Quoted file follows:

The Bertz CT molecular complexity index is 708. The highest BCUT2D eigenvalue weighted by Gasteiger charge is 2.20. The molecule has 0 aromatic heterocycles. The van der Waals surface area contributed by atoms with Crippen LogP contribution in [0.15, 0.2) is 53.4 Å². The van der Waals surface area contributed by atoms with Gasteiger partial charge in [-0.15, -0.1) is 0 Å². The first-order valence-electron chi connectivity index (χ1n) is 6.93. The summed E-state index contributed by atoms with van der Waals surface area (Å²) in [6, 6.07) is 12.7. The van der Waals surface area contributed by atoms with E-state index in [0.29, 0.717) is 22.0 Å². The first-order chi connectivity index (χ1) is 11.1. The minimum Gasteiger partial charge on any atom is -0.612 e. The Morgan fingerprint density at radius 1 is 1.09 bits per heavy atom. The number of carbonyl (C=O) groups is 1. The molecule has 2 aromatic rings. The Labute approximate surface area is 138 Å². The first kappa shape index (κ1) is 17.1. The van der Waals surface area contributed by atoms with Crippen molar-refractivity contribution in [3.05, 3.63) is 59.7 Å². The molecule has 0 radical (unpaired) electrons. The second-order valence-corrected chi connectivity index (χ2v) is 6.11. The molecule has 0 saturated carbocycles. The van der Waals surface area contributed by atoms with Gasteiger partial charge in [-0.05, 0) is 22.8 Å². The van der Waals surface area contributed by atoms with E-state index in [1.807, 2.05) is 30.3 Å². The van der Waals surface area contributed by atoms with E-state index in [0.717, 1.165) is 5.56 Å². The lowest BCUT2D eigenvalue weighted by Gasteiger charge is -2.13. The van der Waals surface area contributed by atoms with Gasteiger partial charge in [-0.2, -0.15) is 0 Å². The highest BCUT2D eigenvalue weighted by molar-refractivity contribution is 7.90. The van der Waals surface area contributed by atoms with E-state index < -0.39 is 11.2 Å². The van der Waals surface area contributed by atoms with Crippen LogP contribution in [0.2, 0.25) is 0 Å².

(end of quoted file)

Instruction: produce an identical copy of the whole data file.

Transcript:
The Bertz CT molecular complexity index is 708. The highest BCUT2D eigenvalue weighted by Gasteiger charge is 2.20. The molecule has 0 aromatic heterocycles. The van der Waals surface area contributed by atoms with Crippen LogP contribution in [0.15, 0.2) is 53.4 Å². The van der Waals surface area contributed by atoms with Gasteiger partial charge in [-0.15, -0.1) is 0 Å². The first-order valence-electron chi connectivity index (χ1n) is 6.93. The summed E-state index contributed by atoms with van der Waals surface area (Å²) in [6, 6.07) is 12.7. The van der Waals surface area contributed by atoms with E-state index in [0.29, 0.717) is 22.0 Å². The first-order chi connectivity index (χ1) is 11.1. The minimum Gasteiger partial charge on any atom is -0.612 e. The Morgan fingerprint density at radius 1 is 1.09 bits per heavy atom. The number of carbonyl (C=O) groups is 1. The molecule has 2 aromatic rings. The Labute approximate surface area is 138 Å². The first kappa shape index (κ1) is 17.1. The van der Waals surface area contributed by atoms with Crippen molar-refractivity contribution in [3.05, 3.63) is 59.7 Å². The molecule has 0 radical (unpaired) electrons. The second-order valence-corrected chi connectivity index (χ2v) is 6.11. The molecule has 0 saturated carbocycles. The van der Waals surface area contributed by atoms with Gasteiger partial charge in [-0.05, 0) is 22.8 Å². The van der Waals surface area contributed by atoms with E-state index in [1.807, 2.05) is 30.3 Å². The van der Waals surface area contributed by atoms with E-state index in [0.717, 1.165) is 5.56 Å². The lowest BCUT2D eigenvalue weighted by Gasteiger charge is -2.13. The van der Waals surface area contributed by atoms with Gasteiger partial charge in [-0.2, -0.15) is 0 Å². The highest BCUT2D eigenvalue weighted by molar-refractivity contribution is 7.90. The van der Waals surface area contributed by atoms with E-state index < -0.39 is 11.2 Å². The van der Waals surface area contributed by atoms with Crippen LogP contribution in [0.2, 0.25) is 0 Å².